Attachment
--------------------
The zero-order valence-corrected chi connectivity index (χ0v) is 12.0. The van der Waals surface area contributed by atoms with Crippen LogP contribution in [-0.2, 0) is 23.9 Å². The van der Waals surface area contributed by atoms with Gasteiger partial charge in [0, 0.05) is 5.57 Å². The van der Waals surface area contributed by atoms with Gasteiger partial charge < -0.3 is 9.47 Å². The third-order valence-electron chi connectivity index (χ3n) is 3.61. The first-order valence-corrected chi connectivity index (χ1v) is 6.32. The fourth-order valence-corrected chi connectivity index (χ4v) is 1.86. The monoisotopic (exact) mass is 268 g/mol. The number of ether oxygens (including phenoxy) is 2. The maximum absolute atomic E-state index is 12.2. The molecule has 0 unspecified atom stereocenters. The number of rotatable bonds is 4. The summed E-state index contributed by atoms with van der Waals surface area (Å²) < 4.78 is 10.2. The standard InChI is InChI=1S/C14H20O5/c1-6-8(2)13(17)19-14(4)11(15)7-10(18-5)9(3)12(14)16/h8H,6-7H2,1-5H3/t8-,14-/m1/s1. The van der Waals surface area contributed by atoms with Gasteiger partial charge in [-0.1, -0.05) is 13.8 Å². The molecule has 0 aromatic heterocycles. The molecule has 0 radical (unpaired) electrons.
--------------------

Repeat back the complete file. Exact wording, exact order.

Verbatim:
The zero-order valence-corrected chi connectivity index (χ0v) is 12.0. The van der Waals surface area contributed by atoms with Crippen LogP contribution in [-0.2, 0) is 23.9 Å². The van der Waals surface area contributed by atoms with Gasteiger partial charge in [0, 0.05) is 5.57 Å². The van der Waals surface area contributed by atoms with Gasteiger partial charge < -0.3 is 9.47 Å². The third-order valence-electron chi connectivity index (χ3n) is 3.61. The first-order valence-corrected chi connectivity index (χ1v) is 6.32. The fourth-order valence-corrected chi connectivity index (χ4v) is 1.86. The monoisotopic (exact) mass is 268 g/mol. The number of ether oxygens (including phenoxy) is 2. The maximum absolute atomic E-state index is 12.2. The molecule has 0 unspecified atom stereocenters. The number of rotatable bonds is 4. The summed E-state index contributed by atoms with van der Waals surface area (Å²) < 4.78 is 10.2. The standard InChI is InChI=1S/C14H20O5/c1-6-8(2)13(17)19-14(4)11(15)7-10(18-5)9(3)12(14)16/h8H,6-7H2,1-5H3/t8-,14-/m1/s1. The van der Waals surface area contributed by atoms with Gasteiger partial charge in [-0.1, -0.05) is 13.8 Å². The molecule has 0 aromatic heterocycles. The molecule has 0 radical (unpaired) electrons.